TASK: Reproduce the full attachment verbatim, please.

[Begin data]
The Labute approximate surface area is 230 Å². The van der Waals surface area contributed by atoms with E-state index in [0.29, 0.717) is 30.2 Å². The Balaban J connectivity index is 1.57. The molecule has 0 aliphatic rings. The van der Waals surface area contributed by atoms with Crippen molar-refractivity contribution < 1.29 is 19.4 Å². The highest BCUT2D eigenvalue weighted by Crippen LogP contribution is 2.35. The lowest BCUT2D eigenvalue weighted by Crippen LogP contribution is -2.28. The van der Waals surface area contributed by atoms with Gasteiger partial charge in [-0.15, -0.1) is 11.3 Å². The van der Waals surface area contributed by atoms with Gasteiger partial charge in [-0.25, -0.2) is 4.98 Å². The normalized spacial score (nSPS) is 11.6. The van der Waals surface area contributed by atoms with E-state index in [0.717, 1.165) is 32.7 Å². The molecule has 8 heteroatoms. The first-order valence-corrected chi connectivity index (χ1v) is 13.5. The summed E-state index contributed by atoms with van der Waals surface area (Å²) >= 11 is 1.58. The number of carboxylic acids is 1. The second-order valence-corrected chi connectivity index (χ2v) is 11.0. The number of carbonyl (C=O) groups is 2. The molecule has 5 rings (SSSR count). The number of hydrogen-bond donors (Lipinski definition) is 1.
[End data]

The Labute approximate surface area is 230 Å². The van der Waals surface area contributed by atoms with E-state index in [0.29, 0.717) is 30.2 Å². The Balaban J connectivity index is 1.57. The molecule has 0 aliphatic rings. The van der Waals surface area contributed by atoms with Crippen molar-refractivity contribution < 1.29 is 19.4 Å². The highest BCUT2D eigenvalue weighted by Crippen LogP contribution is 2.35. The lowest BCUT2D eigenvalue weighted by Crippen LogP contribution is -2.28. The van der Waals surface area contributed by atoms with Gasteiger partial charge in [-0.15, -0.1) is 11.3 Å². The van der Waals surface area contributed by atoms with Gasteiger partial charge in [-0.25, -0.2) is 4.98 Å². The normalized spacial score (nSPS) is 11.6. The van der Waals surface area contributed by atoms with E-state index in [0.717, 1.165) is 32.7 Å². The molecule has 8 heteroatoms. The first-order valence-corrected chi connectivity index (χ1v) is 13.5. The summed E-state index contributed by atoms with van der Waals surface area (Å²) >= 11 is 1.58. The number of carboxylic acids is 1. The second-order valence-corrected chi connectivity index (χ2v) is 11.0. The number of carbonyl (C=O) groups is 2. The molecule has 5 rings (SSSR count). The number of hydrogen-bond donors (Lipinski definition) is 1.